According to reports, researchers found 500 malicious Google Chrome browser extensions. These extensions secretly upload the user’s private browsing data to a server that the attacker control. At present, these browser extensions no longer exist. However, the malicious plugins have been downloaded millions of times in Google’s Chrome web application. Jamila Kaya and Jacob Rickerd of Duo Security are behind the discovery of these malicious extensions. They stated:
“These extensions usually provide advertising services, but we find that they are not so simple. We have collected dozens of extensions in cooperation with each other and identified 70 patterns that match the sample among 1.7 million users”
Click here to view the comprehensive list of malicious extensions.
These browser extensions mainly customize Web browsers, modify user interfaces, block advertisements, and manage cookies. According to the researchers, these specific extensions were actually part of a large-scale malicious advertising campaign that also collects browser data.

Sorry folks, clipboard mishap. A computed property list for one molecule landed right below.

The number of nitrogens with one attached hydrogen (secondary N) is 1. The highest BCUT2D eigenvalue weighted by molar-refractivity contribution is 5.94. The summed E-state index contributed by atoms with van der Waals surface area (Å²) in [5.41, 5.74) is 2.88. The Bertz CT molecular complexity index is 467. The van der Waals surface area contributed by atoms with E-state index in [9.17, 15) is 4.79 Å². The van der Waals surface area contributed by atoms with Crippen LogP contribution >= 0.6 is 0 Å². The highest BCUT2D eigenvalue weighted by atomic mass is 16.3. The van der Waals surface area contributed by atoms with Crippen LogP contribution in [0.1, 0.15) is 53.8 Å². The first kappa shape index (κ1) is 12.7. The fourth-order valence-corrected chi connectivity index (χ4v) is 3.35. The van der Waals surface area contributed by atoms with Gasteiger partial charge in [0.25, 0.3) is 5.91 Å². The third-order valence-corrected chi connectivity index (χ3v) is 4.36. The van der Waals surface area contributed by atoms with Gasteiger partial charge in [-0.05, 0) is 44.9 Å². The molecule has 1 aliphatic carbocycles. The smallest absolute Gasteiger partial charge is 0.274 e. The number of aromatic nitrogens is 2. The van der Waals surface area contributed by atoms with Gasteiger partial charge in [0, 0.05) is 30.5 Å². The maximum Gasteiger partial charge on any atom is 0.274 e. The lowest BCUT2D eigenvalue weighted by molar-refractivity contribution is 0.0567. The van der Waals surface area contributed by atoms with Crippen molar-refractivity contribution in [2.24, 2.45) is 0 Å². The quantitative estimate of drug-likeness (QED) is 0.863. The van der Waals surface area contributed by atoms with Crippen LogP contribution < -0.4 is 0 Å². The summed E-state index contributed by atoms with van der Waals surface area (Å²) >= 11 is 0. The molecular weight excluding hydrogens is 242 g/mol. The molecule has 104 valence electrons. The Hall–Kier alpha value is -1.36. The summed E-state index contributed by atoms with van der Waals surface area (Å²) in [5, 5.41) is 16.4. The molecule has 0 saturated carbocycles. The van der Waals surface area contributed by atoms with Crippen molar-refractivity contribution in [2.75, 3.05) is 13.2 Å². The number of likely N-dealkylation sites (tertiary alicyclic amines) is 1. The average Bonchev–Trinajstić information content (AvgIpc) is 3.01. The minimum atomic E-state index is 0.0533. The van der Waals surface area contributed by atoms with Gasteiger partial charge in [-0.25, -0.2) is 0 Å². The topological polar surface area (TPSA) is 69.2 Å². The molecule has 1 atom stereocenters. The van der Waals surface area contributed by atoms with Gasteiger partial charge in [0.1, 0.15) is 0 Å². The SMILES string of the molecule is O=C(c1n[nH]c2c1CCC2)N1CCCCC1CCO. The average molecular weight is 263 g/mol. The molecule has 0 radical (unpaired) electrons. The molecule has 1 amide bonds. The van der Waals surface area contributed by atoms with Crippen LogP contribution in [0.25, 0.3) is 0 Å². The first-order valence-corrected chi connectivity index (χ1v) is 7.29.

Malicious advertising is often used as a fraudulent activity to leak user data. Generally, criminals redirect users from legitimate online advertising streams to pages with malware. The researchers believe that the malicious activity behind these plugins has been active since January 2019. However, its activity became prevalent between March and June. After they reported 70 malicious extensions they first found to Google, the tech giant subsequently found 430 extensions related to malicious advertising campaigns. These extensions are barely rated in the Chrome Web Store, and their source code is almost identical.
Once users download them, these extensions connect the browser client to a command and control (C2) server. From there, it leaks the user’s private browsing data without the user’s knowledge.
Google’s statement on these malicious extensions
A spokesperson for Google said: “We appreciate the work of the research community and when we receive reports of extensions that violate our policies, we take immediate action and use these incidents as training materials. We do this to improve our automated and manual analysis techniques. “